In my final days I have the peace of knowing my doctors did everything, says Deborah James
DEBORAH James has said she feels ‘at peace’ with living out her final days.
The Sun writer has praised her ‘heroic’ cancer care team for keeping her alive.The 40-year-old is pictured above receiving treatment at the Royal Marsden[/caption]
Dame Debs was diagnosed with stage four bowel cancer just days before Christmas in 2016.
Since then she has tried to raise awareness of the signs and symptoms of bowel cancer and in the process has raised millions for charity.
The 40-year-old has now revealed that she owes the last five years of her life to the team at the Royal Marsden.
The team ‘threw the kitchen sink’ at her cancer, and ‘never gave up’.
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She is now urging readers to ‘big up’ their own healthcare heroes by nominating them for The Sun’s Who Cares Wins Awards.
“In my final days, I am so grateful to have the peace of knowing that we tried everything, they left no stone unturned.
“They gave me precious more time with my husband, my children and my family, and for that we will all be forever grateful.
“There’s a saying: ‘Behind every great man, there’s a great woman.
“Well behind every stage 4 cancer patient, there’s a heroic team of medics and support staff just doing their job,” Deborah said.
It’s those day jobs that Dame Debs wants you, the Sun readers, to recognise by nominating your heroes in this year’s awards.
Whether it’s your local GP who refused to give up, the paramedic who brought you back to life, or the hospital porter who went beyond the call of duty, we want to hear from you.
- Dame Debs’ In The Style collection will be available through the app from 7pm tonight
- To pre-order Deborah’s book visit Amazon
- Her t-shirt is still available through In the Style in sizes 6-28
- The Dame Deborah James rose, Bare Root, is available at World of Roses
The signs of bowel cancer you need to know - remember BOWEL
There are several possible causes of bleeding from your bottom, of blood in your poo.
Bright red blood could come from swollen blood vessels, haemorrhoids or piles, in your back passage.
Dark red or black blood could come from your bowel or stomach.
Blood in your stools is one of the key signs of bowel cancer, so it’s important to mention it to your doctor so they can investigate.
2. O: Obvious change in loo habits
It’s important to tell your GP if you have noticed any changes in your bowel habits, that lasts three weeks or longer.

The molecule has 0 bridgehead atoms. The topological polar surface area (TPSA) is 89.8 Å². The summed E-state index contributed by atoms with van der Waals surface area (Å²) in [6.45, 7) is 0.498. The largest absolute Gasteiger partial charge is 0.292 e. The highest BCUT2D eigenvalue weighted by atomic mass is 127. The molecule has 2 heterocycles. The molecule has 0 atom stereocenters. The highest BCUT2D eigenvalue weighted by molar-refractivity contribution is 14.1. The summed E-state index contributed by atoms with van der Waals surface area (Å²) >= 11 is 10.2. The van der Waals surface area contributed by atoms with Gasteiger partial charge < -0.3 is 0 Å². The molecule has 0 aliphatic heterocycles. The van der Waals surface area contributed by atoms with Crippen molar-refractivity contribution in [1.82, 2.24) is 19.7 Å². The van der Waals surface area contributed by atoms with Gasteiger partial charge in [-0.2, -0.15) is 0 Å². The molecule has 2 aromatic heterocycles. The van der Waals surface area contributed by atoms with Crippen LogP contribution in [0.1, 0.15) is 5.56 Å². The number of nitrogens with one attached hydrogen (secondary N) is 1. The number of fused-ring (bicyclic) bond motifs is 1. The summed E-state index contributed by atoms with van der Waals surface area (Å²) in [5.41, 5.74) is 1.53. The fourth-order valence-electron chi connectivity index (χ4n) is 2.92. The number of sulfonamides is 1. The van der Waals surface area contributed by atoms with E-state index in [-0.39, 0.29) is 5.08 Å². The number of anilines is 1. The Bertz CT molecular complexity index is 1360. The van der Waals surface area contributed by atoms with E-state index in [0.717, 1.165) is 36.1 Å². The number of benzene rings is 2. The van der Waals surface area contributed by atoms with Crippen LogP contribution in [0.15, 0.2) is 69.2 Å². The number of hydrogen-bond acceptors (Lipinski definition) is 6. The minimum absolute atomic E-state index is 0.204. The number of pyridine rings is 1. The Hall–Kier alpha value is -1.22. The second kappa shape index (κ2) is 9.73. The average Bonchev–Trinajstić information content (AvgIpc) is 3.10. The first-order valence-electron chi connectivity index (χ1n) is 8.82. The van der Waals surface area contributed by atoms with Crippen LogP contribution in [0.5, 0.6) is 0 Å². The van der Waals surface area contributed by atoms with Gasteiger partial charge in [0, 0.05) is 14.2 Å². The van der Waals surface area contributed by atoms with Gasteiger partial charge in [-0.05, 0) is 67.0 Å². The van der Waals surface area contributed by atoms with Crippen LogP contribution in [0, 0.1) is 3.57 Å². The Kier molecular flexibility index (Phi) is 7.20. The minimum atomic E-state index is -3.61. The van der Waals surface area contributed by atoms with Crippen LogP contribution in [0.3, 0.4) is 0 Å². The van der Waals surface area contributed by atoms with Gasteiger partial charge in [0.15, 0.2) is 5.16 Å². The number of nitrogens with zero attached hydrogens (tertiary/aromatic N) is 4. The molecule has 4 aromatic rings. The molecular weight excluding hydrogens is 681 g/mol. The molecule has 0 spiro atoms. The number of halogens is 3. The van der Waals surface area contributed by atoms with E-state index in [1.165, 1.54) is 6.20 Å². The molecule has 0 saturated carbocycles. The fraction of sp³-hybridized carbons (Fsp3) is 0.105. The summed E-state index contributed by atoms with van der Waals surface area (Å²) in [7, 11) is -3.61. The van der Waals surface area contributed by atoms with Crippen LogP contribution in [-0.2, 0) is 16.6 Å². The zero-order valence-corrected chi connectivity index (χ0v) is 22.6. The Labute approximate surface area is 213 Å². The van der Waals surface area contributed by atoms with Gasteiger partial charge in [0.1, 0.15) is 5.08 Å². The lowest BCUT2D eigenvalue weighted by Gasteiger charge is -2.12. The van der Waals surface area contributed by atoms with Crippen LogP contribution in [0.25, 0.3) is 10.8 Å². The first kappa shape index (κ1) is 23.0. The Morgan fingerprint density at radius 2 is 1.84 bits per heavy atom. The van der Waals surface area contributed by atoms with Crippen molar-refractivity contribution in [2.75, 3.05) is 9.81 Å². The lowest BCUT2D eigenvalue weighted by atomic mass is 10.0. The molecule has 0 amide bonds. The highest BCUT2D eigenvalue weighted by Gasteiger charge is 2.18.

It’s especially important if you have also noticed signs of blood in your poo.
You might notice you need to go to the loo more often, you might have looser stools or feel like you’re not going enough or fully emptying your bowels.
Don’t be embarrassed, your GP will have heard a lot worse! Speak up and get it checked.
3. W: Weight loss
This is less common than the other symptoms, but an important one to be aware of. If you’ve lost weight and don’t really know why, it’s worth mentioning to your GP.
You may not feel like eating, feel sick, bloated and not hungry.
4. E: Extreme tiredness
Bowel cancer that causes bleeding can cause a lack of iron in the body – anaemia. If you develop anaemia you’re likely to feel tired and your skin might look pale.
5. L: Lump or pain
As with lots of other forms of cancer, a lump or pain can be a sign of bowel cancer.
It’s most likely you’ll notice a pain or lump in your stomach or back passage.
See your GP if it doesn’t go away, or if it affects how you eat or sleep
Last year’s awards saw nominees honoured by Prince William, Prime Minister Boris Johnson and David Beckham in a star-studded ceremony screened on Channel 4 and hosted by Davina McCall.
Debs added: “I am in awe of the NHS, The Who Cares Wins Awards are the perfect opportunity to ‘big up’ heroes like these.
“Over the years I’ve been so honoured to be a judge at the awards, present awards and meet all the incredible nominees. It’s an incredible event and gives us all the chance to give our NHS heroes the recognition they deserve.
“It goes without saying that I will forever be in debt to the incredible team that have cared for me at The Royal Marsden hospital in Surrey.
“No one doctor, nurse or specialist has kept me alive for the last five years, it’s taken an army.
“I owe my five years to the team at The Royal Marsden who told me they would throw the kitchen sink at my cancer, and never gave up.
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“From the receptionists greeting me with a smile to the porters calming me down mid-panic attack en route to my scans, to the nurses holding my hands through chemo, the surgeons who have blasted countless tumours, and my oncologist, who’s overseen it all, they’ve all got me this far.
“I am so grateful to have the peace of knowing that we tried everything, they left no stone unturned.”
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